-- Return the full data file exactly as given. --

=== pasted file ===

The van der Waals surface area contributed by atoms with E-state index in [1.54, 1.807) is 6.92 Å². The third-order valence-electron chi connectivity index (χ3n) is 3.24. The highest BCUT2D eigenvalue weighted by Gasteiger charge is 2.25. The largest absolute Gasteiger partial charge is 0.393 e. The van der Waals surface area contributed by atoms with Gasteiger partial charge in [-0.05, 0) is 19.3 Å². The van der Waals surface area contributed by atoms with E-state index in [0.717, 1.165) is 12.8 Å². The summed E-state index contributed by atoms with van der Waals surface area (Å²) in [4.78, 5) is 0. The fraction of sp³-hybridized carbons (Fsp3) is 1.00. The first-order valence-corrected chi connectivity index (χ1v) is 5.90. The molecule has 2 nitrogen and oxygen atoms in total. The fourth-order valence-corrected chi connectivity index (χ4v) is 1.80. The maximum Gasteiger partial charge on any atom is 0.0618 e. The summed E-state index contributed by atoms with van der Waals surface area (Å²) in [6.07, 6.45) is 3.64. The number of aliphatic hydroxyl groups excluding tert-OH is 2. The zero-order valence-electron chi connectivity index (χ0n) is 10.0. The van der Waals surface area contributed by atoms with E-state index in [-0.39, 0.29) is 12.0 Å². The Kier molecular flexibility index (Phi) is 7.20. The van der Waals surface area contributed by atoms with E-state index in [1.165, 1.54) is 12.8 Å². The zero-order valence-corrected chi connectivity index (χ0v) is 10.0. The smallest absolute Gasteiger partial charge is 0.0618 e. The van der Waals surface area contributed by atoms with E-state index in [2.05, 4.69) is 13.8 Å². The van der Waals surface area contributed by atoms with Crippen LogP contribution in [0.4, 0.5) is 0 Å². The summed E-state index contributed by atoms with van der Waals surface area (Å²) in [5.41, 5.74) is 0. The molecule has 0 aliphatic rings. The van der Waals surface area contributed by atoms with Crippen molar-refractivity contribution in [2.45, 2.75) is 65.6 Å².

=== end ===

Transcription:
The van der Waals surface area contributed by atoms with E-state index in [1.54, 1.807) is 6.92 Å². The third-order valence-electron chi connectivity index (χ3n) is 3.24. The highest BCUT2D eigenvalue weighted by Gasteiger charge is 2.25. The largest absolute Gasteiger partial charge is 0.393 e. The van der Waals surface area contributed by atoms with Gasteiger partial charge in [-0.05, 0) is 19.3 Å². The van der Waals surface area contributed by atoms with E-state index in [0.717, 1.165) is 12.8 Å². The summed E-state index contributed by atoms with van der Waals surface area (Å²) in [4.78, 5) is 0. The fraction of sp³-hybridized carbons (Fsp3) is 1.00. The first-order valence-corrected chi connectivity index (χ1v) is 5.90. The molecule has 2 nitrogen and oxygen atoms in total. The fourth-order valence-corrected chi connectivity index (χ4v) is 1.80. The maximum Gasteiger partial charge on any atom is 0.0618 e. The summed E-state index contributed by atoms with van der Waals surface area (Å²) in [6.07, 6.45) is 3.64. The number of aliphatic hydroxyl groups excluding tert-OH is 2. The zero-order valence-electron chi connectivity index (χ0n) is 10.0. The van der Waals surface area contributed by atoms with E-state index in [-0.39, 0.29) is 12.0 Å². The Kier molecular flexibility index (Phi) is 7.20. The van der Waals surface area contributed by atoms with E-state index in [1.165, 1.54) is 12.8 Å². The zero-order valence-corrected chi connectivity index (χ0v) is 10.0. The smallest absolute Gasteiger partial charge is 0.0618 e. The van der Waals surface area contributed by atoms with E-state index in [2.05, 4.69) is 13.8 Å². The van der Waals surface area contributed by atoms with Crippen LogP contribution in [0.4, 0.5) is 0 Å². The summed E-state index contributed by atoms with van der Waals surface area (Å²) in [5.41, 5.74) is 0. The molecule has 0 aliphatic rings. The van der Waals surface area contributed by atoms with Crippen molar-refractivity contribution in [2.45, 2.75) is 65.6 Å².